Based on the study protocol, the paramedics had intended to obtain sociodemographic and health risk information from all study participants. However, it was only feasible to obtain complete health behaviours and risk factor information from a subset of 26 participants attending the sessions. For participants with complete risk factor assessment, their information was successfully faxed to their family doctors with their consent. Demographic characteristics of the subset of participants are also listed in Table 1.

Characteristics including health behaviours, risk factors, self-reported medical history, and quality of life, are reported for the subgroup in Table 2. In the subgroup, 80.8% were non-smokers and 76.9% did not consume alcohol. A large number of participants (76.9%) consumed fruits and vegetables every day and 65.4% performed some physical activity every day. Conversely, about 80% ate fast food once a week or more and 50% added salt to their food often or always. For self-reported health status and HRQoL, the majority of participants (88.5%) reported good, very good or excellent health status and no problems with mobility, self-care, usual care, pain and anxiety. In addition, 77% were overweight or obese, 42.3% had a moderate or high risk of diabetes based on their CANRISK score, and 65.4% had an indicator of cardiometabolic disease. Depending on their risk factors, health education and referrals were made to culturally appropriate community resources to help the participants obtain more information, make lifestyle changes, and improve their health.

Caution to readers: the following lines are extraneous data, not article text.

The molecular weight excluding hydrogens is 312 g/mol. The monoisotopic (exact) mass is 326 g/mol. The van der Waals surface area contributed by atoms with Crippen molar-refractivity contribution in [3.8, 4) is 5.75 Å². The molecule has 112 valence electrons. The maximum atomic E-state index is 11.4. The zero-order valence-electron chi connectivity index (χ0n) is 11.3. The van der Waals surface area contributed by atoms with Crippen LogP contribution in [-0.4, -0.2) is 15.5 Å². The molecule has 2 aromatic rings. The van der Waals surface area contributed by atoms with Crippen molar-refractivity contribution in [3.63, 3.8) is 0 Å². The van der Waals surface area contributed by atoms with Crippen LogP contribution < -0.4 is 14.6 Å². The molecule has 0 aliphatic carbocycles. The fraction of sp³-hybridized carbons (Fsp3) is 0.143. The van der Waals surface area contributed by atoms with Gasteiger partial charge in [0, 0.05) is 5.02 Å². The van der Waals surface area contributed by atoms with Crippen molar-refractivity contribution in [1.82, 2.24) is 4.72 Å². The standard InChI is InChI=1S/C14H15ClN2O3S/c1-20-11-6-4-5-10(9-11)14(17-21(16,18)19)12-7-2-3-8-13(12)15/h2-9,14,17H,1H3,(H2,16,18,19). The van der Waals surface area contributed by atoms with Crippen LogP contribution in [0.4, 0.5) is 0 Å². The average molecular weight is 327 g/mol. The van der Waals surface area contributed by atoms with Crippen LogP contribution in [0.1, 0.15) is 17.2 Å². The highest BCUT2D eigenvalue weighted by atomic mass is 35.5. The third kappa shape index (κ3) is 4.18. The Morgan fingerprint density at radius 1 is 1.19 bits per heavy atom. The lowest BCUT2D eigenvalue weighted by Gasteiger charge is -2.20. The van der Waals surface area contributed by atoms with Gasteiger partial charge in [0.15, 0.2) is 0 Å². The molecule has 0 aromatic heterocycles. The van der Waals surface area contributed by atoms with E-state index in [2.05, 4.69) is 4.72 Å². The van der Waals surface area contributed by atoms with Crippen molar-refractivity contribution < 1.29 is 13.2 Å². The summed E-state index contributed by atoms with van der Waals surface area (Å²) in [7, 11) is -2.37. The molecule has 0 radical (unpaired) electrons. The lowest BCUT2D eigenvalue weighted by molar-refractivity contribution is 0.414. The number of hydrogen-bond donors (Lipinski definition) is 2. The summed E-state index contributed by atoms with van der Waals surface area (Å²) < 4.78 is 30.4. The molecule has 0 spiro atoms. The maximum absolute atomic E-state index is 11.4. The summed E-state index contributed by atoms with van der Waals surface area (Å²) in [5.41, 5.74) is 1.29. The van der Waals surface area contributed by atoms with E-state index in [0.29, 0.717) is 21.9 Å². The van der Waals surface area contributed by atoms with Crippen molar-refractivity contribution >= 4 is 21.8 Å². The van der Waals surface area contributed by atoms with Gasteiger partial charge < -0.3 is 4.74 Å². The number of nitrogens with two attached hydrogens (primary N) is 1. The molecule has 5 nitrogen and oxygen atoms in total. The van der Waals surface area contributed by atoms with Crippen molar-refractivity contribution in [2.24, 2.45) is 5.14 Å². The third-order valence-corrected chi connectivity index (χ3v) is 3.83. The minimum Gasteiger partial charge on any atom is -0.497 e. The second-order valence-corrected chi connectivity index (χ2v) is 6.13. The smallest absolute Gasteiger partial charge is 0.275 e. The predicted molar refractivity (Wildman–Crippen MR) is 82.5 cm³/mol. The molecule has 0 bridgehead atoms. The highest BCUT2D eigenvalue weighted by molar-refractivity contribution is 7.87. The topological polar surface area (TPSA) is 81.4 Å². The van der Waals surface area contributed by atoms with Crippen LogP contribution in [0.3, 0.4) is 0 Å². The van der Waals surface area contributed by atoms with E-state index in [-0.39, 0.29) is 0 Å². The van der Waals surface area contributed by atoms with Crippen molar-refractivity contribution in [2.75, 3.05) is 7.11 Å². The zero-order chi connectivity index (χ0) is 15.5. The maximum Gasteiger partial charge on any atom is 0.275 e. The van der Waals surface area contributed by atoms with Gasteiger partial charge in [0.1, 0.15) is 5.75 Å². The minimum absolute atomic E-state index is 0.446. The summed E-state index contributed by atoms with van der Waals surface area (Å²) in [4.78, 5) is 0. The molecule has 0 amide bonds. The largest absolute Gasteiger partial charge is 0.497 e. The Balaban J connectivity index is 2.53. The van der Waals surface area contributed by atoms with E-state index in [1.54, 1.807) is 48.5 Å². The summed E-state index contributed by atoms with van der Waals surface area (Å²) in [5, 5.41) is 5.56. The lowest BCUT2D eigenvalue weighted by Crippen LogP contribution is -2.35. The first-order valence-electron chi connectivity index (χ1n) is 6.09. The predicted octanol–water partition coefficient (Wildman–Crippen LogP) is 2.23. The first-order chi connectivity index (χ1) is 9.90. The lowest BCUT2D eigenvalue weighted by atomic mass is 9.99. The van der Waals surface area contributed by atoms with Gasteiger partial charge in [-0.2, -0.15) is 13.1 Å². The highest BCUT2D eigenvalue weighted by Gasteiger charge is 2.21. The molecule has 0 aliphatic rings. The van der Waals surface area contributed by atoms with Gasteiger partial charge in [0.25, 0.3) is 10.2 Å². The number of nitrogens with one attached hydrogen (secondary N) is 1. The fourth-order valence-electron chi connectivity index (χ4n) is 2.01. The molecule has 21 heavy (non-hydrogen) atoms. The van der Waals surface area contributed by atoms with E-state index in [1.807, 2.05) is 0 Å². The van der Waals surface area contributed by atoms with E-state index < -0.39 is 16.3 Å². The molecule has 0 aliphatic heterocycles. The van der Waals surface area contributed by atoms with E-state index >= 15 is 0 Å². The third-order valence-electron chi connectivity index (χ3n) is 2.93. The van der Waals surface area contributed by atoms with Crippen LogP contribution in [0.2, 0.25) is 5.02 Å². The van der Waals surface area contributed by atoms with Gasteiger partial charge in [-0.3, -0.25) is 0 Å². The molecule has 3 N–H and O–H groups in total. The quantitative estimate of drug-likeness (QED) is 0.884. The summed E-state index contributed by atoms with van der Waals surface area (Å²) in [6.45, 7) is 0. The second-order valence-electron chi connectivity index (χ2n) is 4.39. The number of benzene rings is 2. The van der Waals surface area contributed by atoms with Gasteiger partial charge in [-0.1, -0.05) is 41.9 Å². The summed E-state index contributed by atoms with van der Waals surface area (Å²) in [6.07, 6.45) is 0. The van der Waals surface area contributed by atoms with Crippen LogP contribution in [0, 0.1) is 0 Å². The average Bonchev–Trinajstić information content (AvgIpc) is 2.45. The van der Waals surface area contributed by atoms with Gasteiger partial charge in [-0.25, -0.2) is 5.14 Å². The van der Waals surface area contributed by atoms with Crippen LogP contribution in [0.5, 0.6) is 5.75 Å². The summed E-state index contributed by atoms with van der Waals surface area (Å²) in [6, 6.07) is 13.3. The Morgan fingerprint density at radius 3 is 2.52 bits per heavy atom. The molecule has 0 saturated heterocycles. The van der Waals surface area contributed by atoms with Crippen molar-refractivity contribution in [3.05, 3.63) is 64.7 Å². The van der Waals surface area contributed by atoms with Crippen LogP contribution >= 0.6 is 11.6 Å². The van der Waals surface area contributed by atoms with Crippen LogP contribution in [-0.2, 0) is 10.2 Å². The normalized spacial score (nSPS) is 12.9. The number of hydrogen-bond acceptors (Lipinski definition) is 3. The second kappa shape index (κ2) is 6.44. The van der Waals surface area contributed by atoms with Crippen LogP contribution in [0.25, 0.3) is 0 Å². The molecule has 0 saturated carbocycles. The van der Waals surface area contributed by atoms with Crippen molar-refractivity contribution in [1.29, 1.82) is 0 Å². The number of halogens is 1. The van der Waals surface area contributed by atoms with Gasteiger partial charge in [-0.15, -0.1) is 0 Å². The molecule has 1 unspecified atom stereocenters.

Table 2 Health behaviours, risk factors and quality of life for the participants in the subgroup (n = 26)

BP readings were obtained for all study participants. The mean systolic BP was 138.74 (SD = 16.97) and the mean diastolic BP was 80.71 (SD = 10.49). Of all 71 participants, 46.5% had an elevated BP (≥140/90). See Fig. 1 for the distributions of participants across the SBP and DBP risk categories.

Fig. 1
figure 1

a Systolic blood pressure readings and b diastolic blood pressure readings for all study participants (n = 71)


This feasibility study showed that the key components of CP@clinic can feasibly be implemented in a South Asian community setting. Implementing health-related programming in a culturally comfortable setting may offer a feasible approach to identifying individuals at high risk of developing cardiometabolic conditions. Our study was one of the first to assess the feasibility of using community paramedics and volunteers to implement a culturally-salient, evidence-based health promotion and disease prevention initiative, in a religious setting (a local Sikh temple in Hamilton, Ontario) to improve cardiometabolic risk factors among South Asians in Canada. We were able to recruit a total of 71 participants in this setting using student volunteers. A similar feasibility study of a cardiovascular screening program in a South Asian population in Alberta, Canada stated that places of worship play a strong social and cultural role in South Asian communities and are therefore, becoming increasingly popular settings within which to conduct health promotion initiatives [6]. Their study, similar to ours, concluded that implementing a volunteer-led health promotion program in religious settings was feasible.